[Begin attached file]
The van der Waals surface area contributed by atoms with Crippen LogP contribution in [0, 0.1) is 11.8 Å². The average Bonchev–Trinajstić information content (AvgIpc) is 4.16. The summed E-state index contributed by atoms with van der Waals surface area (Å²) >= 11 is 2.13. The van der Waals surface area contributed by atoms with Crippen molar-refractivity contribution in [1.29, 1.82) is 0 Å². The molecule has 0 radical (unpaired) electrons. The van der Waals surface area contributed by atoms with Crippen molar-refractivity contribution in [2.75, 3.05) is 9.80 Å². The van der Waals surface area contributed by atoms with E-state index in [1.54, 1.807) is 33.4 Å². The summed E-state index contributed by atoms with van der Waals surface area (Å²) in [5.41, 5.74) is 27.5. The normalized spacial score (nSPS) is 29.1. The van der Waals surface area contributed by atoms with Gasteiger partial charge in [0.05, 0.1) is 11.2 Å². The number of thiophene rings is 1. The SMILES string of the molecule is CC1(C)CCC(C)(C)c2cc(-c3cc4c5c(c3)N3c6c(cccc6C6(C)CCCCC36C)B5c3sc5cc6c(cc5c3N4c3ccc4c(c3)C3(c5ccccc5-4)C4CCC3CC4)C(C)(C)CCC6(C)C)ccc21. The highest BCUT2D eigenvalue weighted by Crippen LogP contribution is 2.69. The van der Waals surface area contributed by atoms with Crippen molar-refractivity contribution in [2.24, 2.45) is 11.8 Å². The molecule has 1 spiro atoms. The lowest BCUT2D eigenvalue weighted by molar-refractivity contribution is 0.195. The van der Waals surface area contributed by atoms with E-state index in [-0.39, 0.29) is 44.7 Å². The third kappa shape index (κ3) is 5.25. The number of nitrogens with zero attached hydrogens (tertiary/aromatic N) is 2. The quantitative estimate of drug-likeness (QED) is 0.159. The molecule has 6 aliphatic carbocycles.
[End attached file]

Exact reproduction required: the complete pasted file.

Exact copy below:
The van der Waals surface area contributed by atoms with Crippen LogP contribution in [0, 0.1) is 11.8 Å². The average Bonchev–Trinajstić information content (AvgIpc) is 4.16. The summed E-state index contributed by atoms with van der Waals surface area (Å²) >= 11 is 2.13. The van der Waals surface area contributed by atoms with Crippen molar-refractivity contribution in [1.29, 1.82) is 0 Å². The molecule has 0 radical (unpaired) electrons. The van der Waals surface area contributed by atoms with Crippen molar-refractivity contribution in [2.75, 3.05) is 9.80 Å². The van der Waals surface area contributed by atoms with E-state index in [1.54, 1.807) is 33.4 Å². The summed E-state index contributed by atoms with van der Waals surface area (Å²) in [5.41, 5.74) is 27.5. The normalized spacial score (nSPS) is 29.1. The van der Waals surface area contributed by atoms with Gasteiger partial charge in [0.05, 0.1) is 11.2 Å². The number of thiophene rings is 1. The SMILES string of the molecule is CC1(C)CCC(C)(C)c2cc(-c3cc4c5c(c3)N3c6c(cccc6C6(C)CCCCC36C)B5c3sc5cc6c(cc5c3N4c3ccc4c(c3)C3(c5ccccc5-4)C4CCC3CC4)C(C)(C)CCC6(C)C)ccc21. The highest BCUT2D eigenvalue weighted by Crippen LogP contribution is 2.69. The van der Waals surface area contributed by atoms with Crippen molar-refractivity contribution in [2.24, 2.45) is 11.8 Å². The molecule has 1 spiro atoms. The lowest BCUT2D eigenvalue weighted by molar-refractivity contribution is 0.195. The van der Waals surface area contributed by atoms with E-state index in [-0.39, 0.29) is 44.7 Å². The third kappa shape index (κ3) is 5.25. The number of nitrogens with zero attached hydrogens (tertiary/aromatic N) is 2. The quantitative estimate of drug-likeness (QED) is 0.159. The molecule has 6 aliphatic carbocycles.